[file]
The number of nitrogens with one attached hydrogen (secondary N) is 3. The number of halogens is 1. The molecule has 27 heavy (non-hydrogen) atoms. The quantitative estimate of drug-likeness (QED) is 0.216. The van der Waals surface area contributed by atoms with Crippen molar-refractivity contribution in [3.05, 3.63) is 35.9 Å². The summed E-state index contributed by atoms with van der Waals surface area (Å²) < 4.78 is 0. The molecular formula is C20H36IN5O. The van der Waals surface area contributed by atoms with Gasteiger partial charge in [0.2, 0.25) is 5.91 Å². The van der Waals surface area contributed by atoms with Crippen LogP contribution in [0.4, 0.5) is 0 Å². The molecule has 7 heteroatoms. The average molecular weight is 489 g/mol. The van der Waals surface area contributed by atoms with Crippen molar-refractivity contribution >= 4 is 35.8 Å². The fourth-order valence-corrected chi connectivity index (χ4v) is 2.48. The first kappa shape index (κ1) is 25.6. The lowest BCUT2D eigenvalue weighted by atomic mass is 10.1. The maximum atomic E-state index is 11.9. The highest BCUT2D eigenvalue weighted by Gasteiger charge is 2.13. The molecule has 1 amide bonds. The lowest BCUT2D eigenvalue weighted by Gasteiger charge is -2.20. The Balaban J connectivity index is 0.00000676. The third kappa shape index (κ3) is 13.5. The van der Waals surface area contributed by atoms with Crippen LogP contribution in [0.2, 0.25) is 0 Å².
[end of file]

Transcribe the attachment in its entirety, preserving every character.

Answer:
The number of nitrogens with one attached hydrogen (secondary N) is 3. The number of halogens is 1. The molecule has 27 heavy (non-hydrogen) atoms. The quantitative estimate of drug-likeness (QED) is 0.216. The van der Waals surface area contributed by atoms with Crippen molar-refractivity contribution in [3.05, 3.63) is 35.9 Å². The summed E-state index contributed by atoms with van der Waals surface area (Å²) < 4.78 is 0. The molecular formula is C20H36IN5O. The van der Waals surface area contributed by atoms with Gasteiger partial charge in [0.2, 0.25) is 5.91 Å². The van der Waals surface area contributed by atoms with Crippen LogP contribution in [0.4, 0.5) is 0 Å². The molecule has 7 heteroatoms. The average molecular weight is 489 g/mol. The van der Waals surface area contributed by atoms with Crippen molar-refractivity contribution >= 4 is 35.8 Å². The fourth-order valence-corrected chi connectivity index (χ4v) is 2.48. The first kappa shape index (κ1) is 25.6. The lowest BCUT2D eigenvalue weighted by atomic mass is 10.1. The maximum atomic E-state index is 11.9. The highest BCUT2D eigenvalue weighted by Gasteiger charge is 2.13. The molecule has 1 amide bonds. The lowest BCUT2D eigenvalue weighted by Gasteiger charge is -2.20. The Balaban J connectivity index is 0.00000676. The third kappa shape index (κ3) is 13.5. The van der Waals surface area contributed by atoms with Crippen LogP contribution in [0.2, 0.25) is 0 Å².